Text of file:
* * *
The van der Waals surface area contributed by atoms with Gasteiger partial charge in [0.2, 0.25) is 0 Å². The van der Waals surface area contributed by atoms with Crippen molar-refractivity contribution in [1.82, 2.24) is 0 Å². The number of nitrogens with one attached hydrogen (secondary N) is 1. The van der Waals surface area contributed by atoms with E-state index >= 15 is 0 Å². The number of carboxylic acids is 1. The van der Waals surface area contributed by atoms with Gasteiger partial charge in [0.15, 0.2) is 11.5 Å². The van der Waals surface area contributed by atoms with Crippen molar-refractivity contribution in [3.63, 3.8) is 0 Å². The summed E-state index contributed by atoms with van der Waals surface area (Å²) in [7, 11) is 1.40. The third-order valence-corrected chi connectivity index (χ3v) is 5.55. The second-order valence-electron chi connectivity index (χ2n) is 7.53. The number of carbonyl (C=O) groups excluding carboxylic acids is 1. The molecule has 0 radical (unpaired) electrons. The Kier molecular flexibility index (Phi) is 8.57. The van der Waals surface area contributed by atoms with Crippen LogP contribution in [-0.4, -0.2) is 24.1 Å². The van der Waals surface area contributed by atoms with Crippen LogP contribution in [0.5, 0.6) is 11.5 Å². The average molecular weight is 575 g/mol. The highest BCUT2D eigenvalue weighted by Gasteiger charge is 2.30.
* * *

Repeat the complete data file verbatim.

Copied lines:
The van der Waals surface area contributed by atoms with Gasteiger partial charge in [0.2, 0.25) is 0 Å². The van der Waals surface area contributed by atoms with Crippen molar-refractivity contribution in [1.82, 2.24) is 0 Å². The number of nitrogens with one attached hydrogen (secondary N) is 1. The van der Waals surface area contributed by atoms with E-state index >= 15 is 0 Å². The number of carboxylic acids is 1. The van der Waals surface area contributed by atoms with Gasteiger partial charge in [0.15, 0.2) is 11.5 Å². The van der Waals surface area contributed by atoms with Crippen molar-refractivity contribution in [3.63, 3.8) is 0 Å². The summed E-state index contributed by atoms with van der Waals surface area (Å²) in [7, 11) is 1.40. The third-order valence-corrected chi connectivity index (χ3v) is 5.55. The second-order valence-electron chi connectivity index (χ2n) is 7.53. The number of carbonyl (C=O) groups excluding carboxylic acids is 1. The molecule has 0 radical (unpaired) electrons. The Kier molecular flexibility index (Phi) is 8.57. The van der Waals surface area contributed by atoms with Crippen LogP contribution in [-0.4, -0.2) is 24.1 Å². The van der Waals surface area contributed by atoms with Crippen LogP contribution in [0.5, 0.6) is 11.5 Å². The average molecular weight is 575 g/mol. The highest BCUT2D eigenvalue weighted by Gasteiger charge is 2.30.